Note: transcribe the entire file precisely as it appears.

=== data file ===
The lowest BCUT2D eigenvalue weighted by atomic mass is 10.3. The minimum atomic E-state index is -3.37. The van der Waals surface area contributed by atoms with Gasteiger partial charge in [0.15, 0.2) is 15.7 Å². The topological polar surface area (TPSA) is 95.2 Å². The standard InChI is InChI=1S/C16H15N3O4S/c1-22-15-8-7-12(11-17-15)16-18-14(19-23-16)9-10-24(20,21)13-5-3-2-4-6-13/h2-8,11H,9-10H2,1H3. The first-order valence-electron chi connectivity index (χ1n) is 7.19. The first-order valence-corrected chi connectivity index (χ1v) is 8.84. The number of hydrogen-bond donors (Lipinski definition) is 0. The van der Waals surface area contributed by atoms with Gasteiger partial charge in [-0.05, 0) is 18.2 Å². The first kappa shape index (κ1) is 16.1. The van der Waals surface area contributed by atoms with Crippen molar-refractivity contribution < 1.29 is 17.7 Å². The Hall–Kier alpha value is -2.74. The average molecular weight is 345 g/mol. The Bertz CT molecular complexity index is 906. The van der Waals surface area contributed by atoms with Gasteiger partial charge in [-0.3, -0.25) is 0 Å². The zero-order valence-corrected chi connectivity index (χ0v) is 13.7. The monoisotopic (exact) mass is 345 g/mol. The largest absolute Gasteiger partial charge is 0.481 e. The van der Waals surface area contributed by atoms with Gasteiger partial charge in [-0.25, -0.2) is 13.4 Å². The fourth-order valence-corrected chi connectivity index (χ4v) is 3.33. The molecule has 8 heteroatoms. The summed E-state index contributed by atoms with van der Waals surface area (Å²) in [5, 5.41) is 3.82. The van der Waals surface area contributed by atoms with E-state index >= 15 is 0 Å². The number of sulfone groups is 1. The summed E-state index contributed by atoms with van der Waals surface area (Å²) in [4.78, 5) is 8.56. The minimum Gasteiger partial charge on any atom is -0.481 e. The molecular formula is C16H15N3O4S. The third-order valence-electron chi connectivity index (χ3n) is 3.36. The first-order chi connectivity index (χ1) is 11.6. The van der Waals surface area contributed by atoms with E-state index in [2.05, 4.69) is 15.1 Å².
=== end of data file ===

The lowest BCUT2D eigenvalue weighted by atomic mass is 10.3. The minimum atomic E-state index is -3.37. The van der Waals surface area contributed by atoms with Gasteiger partial charge in [0.15, 0.2) is 15.7 Å². The topological polar surface area (TPSA) is 95.2 Å². The standard InChI is InChI=1S/C16H15N3O4S/c1-22-15-8-7-12(11-17-15)16-18-14(19-23-16)9-10-24(20,21)13-5-3-2-4-6-13/h2-8,11H,9-10H2,1H3. The first-order valence-electron chi connectivity index (χ1n) is 7.19. The first-order valence-corrected chi connectivity index (χ1v) is 8.84. The number of hydrogen-bond donors (Lipinski definition) is 0. The van der Waals surface area contributed by atoms with Gasteiger partial charge in [-0.05, 0) is 18.2 Å². The first kappa shape index (κ1) is 16.1. The van der Waals surface area contributed by atoms with Crippen molar-refractivity contribution < 1.29 is 17.7 Å². The Hall–Kier alpha value is -2.74. The average molecular weight is 345 g/mol. The Bertz CT molecular complexity index is 906. The van der Waals surface area contributed by atoms with Gasteiger partial charge in [-0.3, -0.25) is 0 Å². The zero-order valence-corrected chi connectivity index (χ0v) is 13.7. The monoisotopic (exact) mass is 345 g/mol. The largest absolute Gasteiger partial charge is 0.481 e. The van der Waals surface area contributed by atoms with Gasteiger partial charge in [-0.25, -0.2) is 13.4 Å². The fourth-order valence-corrected chi connectivity index (χ4v) is 3.33. The molecule has 8 heteroatoms. The summed E-state index contributed by atoms with van der Waals surface area (Å²) in [5, 5.41) is 3.82. The van der Waals surface area contributed by atoms with E-state index >= 15 is 0 Å². The number of sulfone groups is 1. The summed E-state index contributed by atoms with van der Waals surface area (Å²) in [4.78, 5) is 8.56. The minimum Gasteiger partial charge on any atom is -0.481 e. The molecular formula is C16H15N3O4S. The third-order valence-electron chi connectivity index (χ3n) is 3.36. The first-order chi connectivity index (χ1) is 11.6. The van der Waals surface area contributed by atoms with E-state index in [2.05, 4.69) is 15.1 Å².